Foreigners will now have to declare all assets, which would usually include property, shares and savings accounts, regardless of their value, after the €10,000 threshold was scrapped.
Though they won't be charged any extra tax on smaller assets, they face stiff penalties for failing to declare the assets and will likely have to undergo more cumbersome reporting procedures, Gareth Horsfall, a financial planner at Spectrum IFA Group in Rome, told The Local.
“A new internal team of the Guardia di Finanza (finance police) has also been set up to monitor transactions taking place abroad for Italian residents,” Horsfall said.
“This is in line with European and G20 guidelines regarding a free share of tax and financial information.”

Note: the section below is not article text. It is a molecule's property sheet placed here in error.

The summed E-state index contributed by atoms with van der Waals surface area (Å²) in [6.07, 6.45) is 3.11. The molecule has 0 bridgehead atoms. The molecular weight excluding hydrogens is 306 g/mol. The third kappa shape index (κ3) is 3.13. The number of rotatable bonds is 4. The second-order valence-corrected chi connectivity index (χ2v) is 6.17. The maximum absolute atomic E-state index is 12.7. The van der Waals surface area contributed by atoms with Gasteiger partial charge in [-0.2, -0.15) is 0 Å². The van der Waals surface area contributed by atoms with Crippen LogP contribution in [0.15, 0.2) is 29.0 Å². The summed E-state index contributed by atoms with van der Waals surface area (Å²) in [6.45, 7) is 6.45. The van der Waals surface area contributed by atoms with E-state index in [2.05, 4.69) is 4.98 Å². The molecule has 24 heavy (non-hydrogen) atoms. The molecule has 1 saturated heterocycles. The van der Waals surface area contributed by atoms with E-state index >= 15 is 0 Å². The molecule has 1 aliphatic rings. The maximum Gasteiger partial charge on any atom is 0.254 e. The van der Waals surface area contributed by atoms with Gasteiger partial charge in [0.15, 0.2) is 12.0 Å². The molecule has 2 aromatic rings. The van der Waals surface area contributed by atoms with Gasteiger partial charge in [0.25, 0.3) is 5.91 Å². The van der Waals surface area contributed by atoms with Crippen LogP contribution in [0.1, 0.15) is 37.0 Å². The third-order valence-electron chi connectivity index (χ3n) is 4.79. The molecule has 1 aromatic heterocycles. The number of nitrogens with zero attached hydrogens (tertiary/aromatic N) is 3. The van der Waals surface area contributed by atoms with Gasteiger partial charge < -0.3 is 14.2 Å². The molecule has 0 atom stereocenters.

In 2012, Italy introduced new taxes on foreigners who have homes overseas (0.76 percent on the rateable value if the property is in Europe and on the market value if it is outside Europe). In addition, they are also taxed on non-property foreign assets at a rate of 0.15 percent, Horsfall said.
Still, foreigners will get some relief after IMU, the controversial property tax, was scrapped in August. It will be replaced next year with a service charge, which is expected to include all local taxes such as waste collection.
“From 2014, it will no longer be the IMU we have known so far,” Italian Prime Minister Enrico Letta said in August.
“It will have a new name, TASER or tax on municipal services.”